A revolutionary material that could protect aircraft and speed up internet connections

An international team of researchers today reports a new way to safeguard aircraft, drones, surveillance cameras and other equipment against high intensity bursts of light, such as laser attacks.

The work, just-published in leading international journal Nature Communications, also describes a superior manner of telecom switching that doesn’t require electronics; instead, the all-optical method could improve the speed and capacity of internet communications, which could in turn remove a notable roadblock in moving from 4GLTE to 5G networks.

The team reported that a material created using tellurium nanorods – produced by naturally occurring bacteria – is an effective non-linear optical material, capable of protecting electronic devices against high-intensity bursts of light, including those emitted by inexpensive household lasers targeted at aircraft, drones or other critical systems.

The researchers describe the material and its performance as a material of choice for next-generation optoelectronic and photonic devices.

Seamus Curran, a physics professor at the University of Houston and one of the paper’s authors, said while most optical materials are chemically synthesised, using a biologically based nanomaterial proved less expensive and less toxic.

By using bacteria to create the nanocrystals the researchers have developed an environmentally friendly means of making them, and the results are superior to those obtained from graphene.

Professor Curran said:

“We found a cheaper, easier, simpler way to manufacture the material. We let Mother Nature do it.

Bacillus beveridgei strain MLTeJB, composed of aggregated Te(0) shards; The bacteria are readily evident as are the surrounding rods. Credit: USGS.

The new findings grew out of earlier work by Curran and his team, working in collaboration with Professor of Physics of Advanced Materials, Werner J. Blau, of Trinity College Dublin, and Professor Ron Oremland of the US Geological Survey.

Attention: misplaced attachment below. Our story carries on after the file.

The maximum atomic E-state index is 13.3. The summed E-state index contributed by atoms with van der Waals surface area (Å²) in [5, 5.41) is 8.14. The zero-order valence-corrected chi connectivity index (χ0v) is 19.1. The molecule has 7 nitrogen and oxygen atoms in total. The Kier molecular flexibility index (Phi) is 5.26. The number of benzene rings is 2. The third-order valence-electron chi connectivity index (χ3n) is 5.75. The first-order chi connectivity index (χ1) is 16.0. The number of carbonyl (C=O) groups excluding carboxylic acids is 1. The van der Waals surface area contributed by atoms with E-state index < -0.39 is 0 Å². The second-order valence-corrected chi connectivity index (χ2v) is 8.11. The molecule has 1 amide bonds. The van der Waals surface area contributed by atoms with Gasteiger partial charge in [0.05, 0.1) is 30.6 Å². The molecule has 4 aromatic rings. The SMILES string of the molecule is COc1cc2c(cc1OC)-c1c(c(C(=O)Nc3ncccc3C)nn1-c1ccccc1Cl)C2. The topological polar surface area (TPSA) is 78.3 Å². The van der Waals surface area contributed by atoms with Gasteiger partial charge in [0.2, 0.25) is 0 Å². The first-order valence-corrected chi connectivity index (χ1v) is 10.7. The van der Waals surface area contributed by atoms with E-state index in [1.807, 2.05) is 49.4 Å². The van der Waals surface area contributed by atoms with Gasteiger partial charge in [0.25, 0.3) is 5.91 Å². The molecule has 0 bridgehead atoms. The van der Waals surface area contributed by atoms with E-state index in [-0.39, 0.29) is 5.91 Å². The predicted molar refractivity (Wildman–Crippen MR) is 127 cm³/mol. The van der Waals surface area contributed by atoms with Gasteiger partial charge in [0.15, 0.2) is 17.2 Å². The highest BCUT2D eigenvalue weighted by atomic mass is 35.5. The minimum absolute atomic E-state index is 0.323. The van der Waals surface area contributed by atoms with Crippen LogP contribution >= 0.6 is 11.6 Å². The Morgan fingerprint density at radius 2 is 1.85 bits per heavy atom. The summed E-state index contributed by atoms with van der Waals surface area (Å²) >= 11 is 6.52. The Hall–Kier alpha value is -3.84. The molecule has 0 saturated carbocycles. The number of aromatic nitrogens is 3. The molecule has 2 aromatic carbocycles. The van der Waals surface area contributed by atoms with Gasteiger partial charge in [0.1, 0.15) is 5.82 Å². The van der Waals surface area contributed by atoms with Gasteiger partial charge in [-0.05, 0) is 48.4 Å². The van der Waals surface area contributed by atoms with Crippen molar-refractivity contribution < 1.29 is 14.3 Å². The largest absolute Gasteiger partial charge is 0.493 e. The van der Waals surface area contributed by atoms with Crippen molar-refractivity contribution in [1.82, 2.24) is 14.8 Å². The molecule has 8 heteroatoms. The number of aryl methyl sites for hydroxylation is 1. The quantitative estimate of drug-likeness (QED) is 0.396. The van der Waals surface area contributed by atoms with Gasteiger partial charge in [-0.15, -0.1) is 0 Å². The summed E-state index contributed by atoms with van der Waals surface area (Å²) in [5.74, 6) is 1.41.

Curran initially synthesised the nanocomposites to examine their potential in the photonics world and holds a US and international series of patents for that work.

Light at very high intensity, such as that emitted by a laser, can have unpredictable polarising effects on certain materials and physicists have long been searching for suitable non-linear materials that can withstand the effects.

One main goal has been to find a material that can reduce the light intensity so as to prevent damage by that light. By using the nanocomposite, made up of biologically generated elemental tellurium nanocrystals and a polymer, the team has built an electro-optic switch – an electrical device that modulates beams of light – that is immune to laser damage.

Professor Oremland noted that the current work grew out of 30 years of basic research, stemming from the initial discovery of selenite-respiring bacteria and that the bacteria form discrete packets of elemental selenium.

“From there, it was a step down the Periodic Table to learn that the same could be done with tellurium oxyanions,” he said. “The fact that tellurium had potential applications in the realm of nanophotonics came as a serendipitous surprise.”

Professor Blau, Trinity, said the biologically generated tellurium nanorods are especially suitable for photonic device applications in the mid-infrared range.

Professor Blau said:

This wavelength region is becoming a hot technological topic as it is useful for biomedical, environmental and security-related sensing, as well as laser processing and for opening up new windows for fiber-optic and free-space communications.

Work will now continue to expand the material’s potential for use in all-optical telecom switches, which is critical for expanding broadband capacity.

Professor Curran added: “We need a massive investment in optical fiber. We need greater bandwidth and switching speeds. We need all-optical switches to do that.”

In addition to Professor Werner J Blau, Professor Hongzhou Zhang from Trinity was also involved with the research, along with Gaozhong Wang (from the Shanghai Institute of Optics and Fine Mechanics at the Chinese Academy of Sciences, but also affiliated with Trinity).

Other researchers involved include Kang-Shyang Liao and Surendra Maharjan, both of UH; Kangpeng Wang, Xiaoyan Zhang, Ivan M. Kislyakov, Nigning Dong, Saifeng Zhang, Jintai Fan, Long Zhang, Jun Wang, Xiao Zou, Juan Du, Yuxin Leng and Quanzhong Zhao, all with the Shanghai Institute of Optics and Fine Mechanics at the Chinese Academy of Sciences; Kan Wu and Jianping Chen, both with Shanghai Jiao Tong University; and Shaun M. Baesman with the U.S. Geological Survey.